The past few years have shown us, based on enterprise network security statistics and also information from SMEs, that everything we thought we knew about cybersecurity and the threat landscape is either no longer relevant or is changing so quickly that it can feel impossible to keep up.
This leaves CISOs with a lot on their plate in 2021, but at the same time, it can be exciting to meet these challenges head-on and see that increasingly cybersecurity is something that’s an organizational and cultural goal as well as being a technical objective.
The following are some things CISOs should be looking at and possibly prioritizing in this new year.
A lot is coming your way as a CISO or CIO and you need to be able to clearly identify these issues so that you can come up with a plan to combat them.
Some of the biggest overall challenges are going to come from the fact that there is a growing maturity and complexity of technologies, including IoT and AI, as well as data and analytics.
CIOs are leading the charge as far as implementing these technologies but there is also a fear that the pace of change means there will be unidentified cybersecurity issues.
There are also more day-to-day issues to consider here, such as how to create value with digital opportunities and how to not only improve the customer experience through new technology but also the employee experience.
As there are more emerging technologies going mainstream, CISOs in 2020 should ensure they’re finding solutions aligning with the requirements of the business.
Improving Vendor Management
With the speed of digital transformation happening so quickly, there is a need for due diligence in terms of cybersecurity to keep pace.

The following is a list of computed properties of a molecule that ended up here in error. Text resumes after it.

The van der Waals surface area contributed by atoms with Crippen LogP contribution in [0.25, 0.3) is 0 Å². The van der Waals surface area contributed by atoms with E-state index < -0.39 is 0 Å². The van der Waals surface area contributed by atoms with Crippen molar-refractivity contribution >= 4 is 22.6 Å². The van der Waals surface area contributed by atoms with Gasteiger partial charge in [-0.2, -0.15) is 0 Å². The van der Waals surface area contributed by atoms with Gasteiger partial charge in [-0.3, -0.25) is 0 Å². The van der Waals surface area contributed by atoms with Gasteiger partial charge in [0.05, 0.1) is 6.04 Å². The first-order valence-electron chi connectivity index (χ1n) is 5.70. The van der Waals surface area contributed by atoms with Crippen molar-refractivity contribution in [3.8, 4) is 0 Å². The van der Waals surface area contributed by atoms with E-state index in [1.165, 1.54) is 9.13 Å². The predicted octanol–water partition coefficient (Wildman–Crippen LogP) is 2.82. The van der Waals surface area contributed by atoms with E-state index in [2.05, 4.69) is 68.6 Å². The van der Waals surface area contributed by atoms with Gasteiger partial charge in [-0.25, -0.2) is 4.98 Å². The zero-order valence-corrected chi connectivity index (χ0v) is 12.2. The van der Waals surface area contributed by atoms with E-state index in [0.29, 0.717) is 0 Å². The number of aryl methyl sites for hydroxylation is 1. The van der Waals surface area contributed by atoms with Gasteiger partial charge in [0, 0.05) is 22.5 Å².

This will require CISOs and others within the organization to look closely at vendors and how they work with and manage them. There will be more vendors that come into the equation as well because there will be a growing need to outsource.
Outsourcing has benefits, including cutting costs and solving certain capability issues, particularly with a limited amount of qualified and skilled cybersecurity talent available, but it can create challenges also.
There’s going to need to be a big focus on true partnership and really delving into what third-party vendors do and don’t do in terms of security.
It’s been touched on, but undoubtedly, one of the biggest issues facing organizations of all sizes in the coming years, particularly when it relates to cybersecurity, is access to skilled talent.
CISOs are going to need to be working toward building and cultivating an empowered workforce.
The focus, especially in the face of the interactions between humans and AI, should be talent with expertise in areas such as architecture, security, data, cloud, mobility, and AI.
Transformation for the Sake of Business Results
There is a tendency for people who are tech-centric to think about digital transformation as something in and of itself. They want to bring in the newest and most innovative technology, but they don’t do so within the framework of improving business results.
Digital transformation is a business issue, and anything done for its sake should ultimately be about delivering measurable business results.
CISOs, CSOs, and executives need to come together with their overarching goals and ensure they’re all aligning with one another.
Transformation isn’t an exclusively tech-based issue. When a CISO makes it a priority to align cybersecurity and the mission of the organization it helps them have a better understanding of the level of risk the business can tolerate.
Finally, CISOs always have to have an ear the ground as far as what attacks might look like. They continue to evolve, and things like phishing attacks are growing more sophisticated. Phishing attacks focus on the end-user, so CISOs need to find ways to work with other areas of the organization to deliver appropriate employee training and build a culture of security.
Protection as far as cybersecurity and CISO objectives need to include a comprehensive asset management program and monitoring for lateral movement. Investing in people is also a top priority and this is going to feel unique and potentially challenging for many CISOs.
2020 is shaping up to be an interesting year where both growing threats and technologies are converging and creating challenges. CISOs have to stop thinking of themselves as existing within a silo and instead take a more holistic look at their role within the organization.